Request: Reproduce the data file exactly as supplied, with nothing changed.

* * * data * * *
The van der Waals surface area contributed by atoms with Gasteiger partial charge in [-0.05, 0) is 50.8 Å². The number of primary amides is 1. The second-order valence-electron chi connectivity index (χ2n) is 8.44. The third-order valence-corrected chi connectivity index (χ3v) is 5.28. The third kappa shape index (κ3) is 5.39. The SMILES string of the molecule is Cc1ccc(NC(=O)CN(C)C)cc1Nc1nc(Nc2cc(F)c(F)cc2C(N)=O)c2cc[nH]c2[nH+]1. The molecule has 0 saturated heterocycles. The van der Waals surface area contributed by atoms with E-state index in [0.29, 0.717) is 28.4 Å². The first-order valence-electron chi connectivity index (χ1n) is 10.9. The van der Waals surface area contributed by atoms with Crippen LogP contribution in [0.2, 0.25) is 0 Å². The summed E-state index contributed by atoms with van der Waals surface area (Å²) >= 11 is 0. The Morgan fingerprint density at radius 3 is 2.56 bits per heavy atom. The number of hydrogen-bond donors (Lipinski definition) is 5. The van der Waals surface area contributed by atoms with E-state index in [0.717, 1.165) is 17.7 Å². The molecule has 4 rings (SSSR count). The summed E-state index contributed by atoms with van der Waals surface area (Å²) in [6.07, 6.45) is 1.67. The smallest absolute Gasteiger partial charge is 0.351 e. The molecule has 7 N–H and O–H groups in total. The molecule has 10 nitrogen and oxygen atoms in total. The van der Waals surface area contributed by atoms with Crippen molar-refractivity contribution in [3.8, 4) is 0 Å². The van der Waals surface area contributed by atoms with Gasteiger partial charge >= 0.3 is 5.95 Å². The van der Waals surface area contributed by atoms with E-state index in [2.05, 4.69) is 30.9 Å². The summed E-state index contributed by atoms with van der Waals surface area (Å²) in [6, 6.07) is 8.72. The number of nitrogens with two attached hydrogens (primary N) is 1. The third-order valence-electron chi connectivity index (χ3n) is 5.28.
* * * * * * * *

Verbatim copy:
The van der Waals surface area contributed by atoms with Gasteiger partial charge in [-0.05, 0) is 50.8 Å². The number of primary amides is 1. The second-order valence-electron chi connectivity index (χ2n) is 8.44. The third-order valence-corrected chi connectivity index (χ3v) is 5.28. The third kappa shape index (κ3) is 5.39. The SMILES string of the molecule is Cc1ccc(NC(=O)CN(C)C)cc1Nc1nc(Nc2cc(F)c(F)cc2C(N)=O)c2cc[nH]c2[nH+]1. The molecule has 0 saturated heterocycles. The van der Waals surface area contributed by atoms with E-state index in [0.29, 0.717) is 28.4 Å². The first-order valence-electron chi connectivity index (χ1n) is 10.9. The van der Waals surface area contributed by atoms with Crippen LogP contribution in [0.2, 0.25) is 0 Å². The summed E-state index contributed by atoms with van der Waals surface area (Å²) >= 11 is 0. The Morgan fingerprint density at radius 3 is 2.56 bits per heavy atom. The number of hydrogen-bond donors (Lipinski definition) is 5. The van der Waals surface area contributed by atoms with E-state index in [0.717, 1.165) is 17.7 Å². The molecule has 4 rings (SSSR count). The summed E-state index contributed by atoms with van der Waals surface area (Å²) in [6.07, 6.45) is 1.67. The smallest absolute Gasteiger partial charge is 0.351 e. The molecule has 7 N–H and O–H groups in total. The molecule has 10 nitrogen and oxygen atoms in total. The van der Waals surface area contributed by atoms with Crippen molar-refractivity contribution in [3.8, 4) is 0 Å². The van der Waals surface area contributed by atoms with Gasteiger partial charge >= 0.3 is 5.95 Å². The van der Waals surface area contributed by atoms with E-state index in [2.05, 4.69) is 30.9 Å². The summed E-state index contributed by atoms with van der Waals surface area (Å²) in [6, 6.07) is 8.72. The number of nitrogens with two attached hydrogens (primary N) is 1. The third-order valence-electron chi connectivity index (χ3n) is 5.28.